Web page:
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"Facilitation of Breast Cancer Dormancy by Exosomes from Bone Marrow Microenvironmental Mesenchymal Stem and Stromal Cells"

by
Sarah Anne Bliss
Interdisciplinary Biomedical Sciences Program
MBS 2007, Rutgers School of Biomedical Health Science, Newark, NJ
B.S. 2001, Skidmore College, Saratoga Springs, NY


Thesis Advisor: Pranela Rameshwar, Ph.D.
Professor
Department of Medicine

Wednesday, March 18, 2015
9:00 A.M., Medical Science Building, B552


Abstract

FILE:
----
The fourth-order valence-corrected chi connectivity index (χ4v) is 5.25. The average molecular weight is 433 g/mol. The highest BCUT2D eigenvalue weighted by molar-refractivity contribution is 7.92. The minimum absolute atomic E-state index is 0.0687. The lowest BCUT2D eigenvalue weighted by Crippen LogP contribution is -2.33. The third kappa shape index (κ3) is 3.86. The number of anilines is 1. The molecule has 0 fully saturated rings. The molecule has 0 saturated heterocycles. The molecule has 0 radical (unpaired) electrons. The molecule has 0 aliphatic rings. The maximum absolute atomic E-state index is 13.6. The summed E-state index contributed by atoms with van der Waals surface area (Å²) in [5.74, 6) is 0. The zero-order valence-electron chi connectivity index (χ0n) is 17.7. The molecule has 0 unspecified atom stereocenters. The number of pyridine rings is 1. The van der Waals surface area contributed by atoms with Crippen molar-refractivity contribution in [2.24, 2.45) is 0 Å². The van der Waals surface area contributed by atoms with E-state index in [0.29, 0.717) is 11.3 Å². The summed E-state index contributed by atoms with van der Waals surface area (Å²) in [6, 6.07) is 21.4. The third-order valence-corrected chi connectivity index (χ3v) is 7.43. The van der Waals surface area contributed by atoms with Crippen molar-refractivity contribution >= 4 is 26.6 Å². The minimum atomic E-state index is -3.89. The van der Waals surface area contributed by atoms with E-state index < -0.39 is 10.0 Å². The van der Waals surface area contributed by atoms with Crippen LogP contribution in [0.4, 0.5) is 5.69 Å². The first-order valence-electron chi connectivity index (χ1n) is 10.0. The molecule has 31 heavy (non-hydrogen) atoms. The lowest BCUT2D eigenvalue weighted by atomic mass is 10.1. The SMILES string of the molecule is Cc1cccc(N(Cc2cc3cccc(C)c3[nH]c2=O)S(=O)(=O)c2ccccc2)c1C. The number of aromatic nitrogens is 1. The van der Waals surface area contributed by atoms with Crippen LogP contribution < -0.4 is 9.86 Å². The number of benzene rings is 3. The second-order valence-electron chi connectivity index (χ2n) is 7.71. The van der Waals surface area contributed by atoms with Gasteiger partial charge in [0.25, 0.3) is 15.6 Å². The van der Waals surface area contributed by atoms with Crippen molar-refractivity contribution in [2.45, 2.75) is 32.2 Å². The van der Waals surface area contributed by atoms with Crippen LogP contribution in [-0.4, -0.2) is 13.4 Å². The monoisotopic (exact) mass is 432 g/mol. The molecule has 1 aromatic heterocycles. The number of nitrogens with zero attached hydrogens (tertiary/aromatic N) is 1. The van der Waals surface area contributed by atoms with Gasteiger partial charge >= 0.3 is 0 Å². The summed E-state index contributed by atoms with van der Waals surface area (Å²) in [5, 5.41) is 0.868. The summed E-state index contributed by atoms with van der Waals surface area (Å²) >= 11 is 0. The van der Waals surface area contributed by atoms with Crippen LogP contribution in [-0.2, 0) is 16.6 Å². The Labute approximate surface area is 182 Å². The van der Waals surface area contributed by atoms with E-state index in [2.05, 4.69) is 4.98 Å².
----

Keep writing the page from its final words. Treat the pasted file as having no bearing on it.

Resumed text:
The establishment of breast cancer (BC) dormancy could occur years before clinical diagnosis. The bone marrow (BM) has been identified as the source of tumor initiating cells during BC resurgence. This is consistent with the BC stem cells (CSCs) as those with preference for dormancy. This thesis tested the hypothesis that dormancy occurs when two major cells within the BM microenvironment, mesenchymal stem cells (MSCs) and stroma, communicate with BC cells (BCCs) directly through gap junctional intercellular communication (GJIC), and indirectly through exosomes. BCCs and stroma directly communicated with the transfer of miRNAs, such as miR-222/-223 from stroma to reduce CXCL12 and to induce cycling quiescence. In the case of MSCs, when primed with BCCs, the MSCs released exosomes, which were internalized by the BCCs, resulting in cycling quiescence. Application of exosomes from dicer-knockdown MSCs provided evidence that miRNAs were primarily responsible for the cycling transition of the BCCs. Array analyses showed increases in miR-222 within the exosomes of BCC-primed MSCs, thus miR-222 within the dormant BCCs was targeted in vivo by BM-derived MSCs. These studies demonstrated that targeted mice survived significantly longer with no evidence of residual BCCs. In order to understand dormancy further, gene arrays were used to identify genes which could stratify the different BCCs within three major subsets, based on Oct4 expression (Oct4hi, Octmed and Octlow). Three membrane-specific genes, TMEM98, GPR64 and FAT4, showed distinct differences in expression among the BCC subsets, resulting in an expanded working hierarchy of BCCs. The two major subsets, Oct4hi and Oct4low, were shown to release exosomes with distinct miRNA profiles, which could differentially regulate cytokine production in BM stroma. In summary, BCC-primed MSCs release miRNA-containing exosomes, which are internalized by na´ve BCCs to facilitate survival and cycling quiescence. Anti-miR-222 was applied in vivo for targeted therapeutic delivery to reverse dormancy and enable chemosensitization. The development of an expanded hierarchy of BCCs could lead to the identification of biomarkers for treatment responses and to further intervene to reverse dormancy within stroma for eradication. Overall this study could lead to non-toxic methods to treat dormant BCCs in BM and to prevent dormancy.


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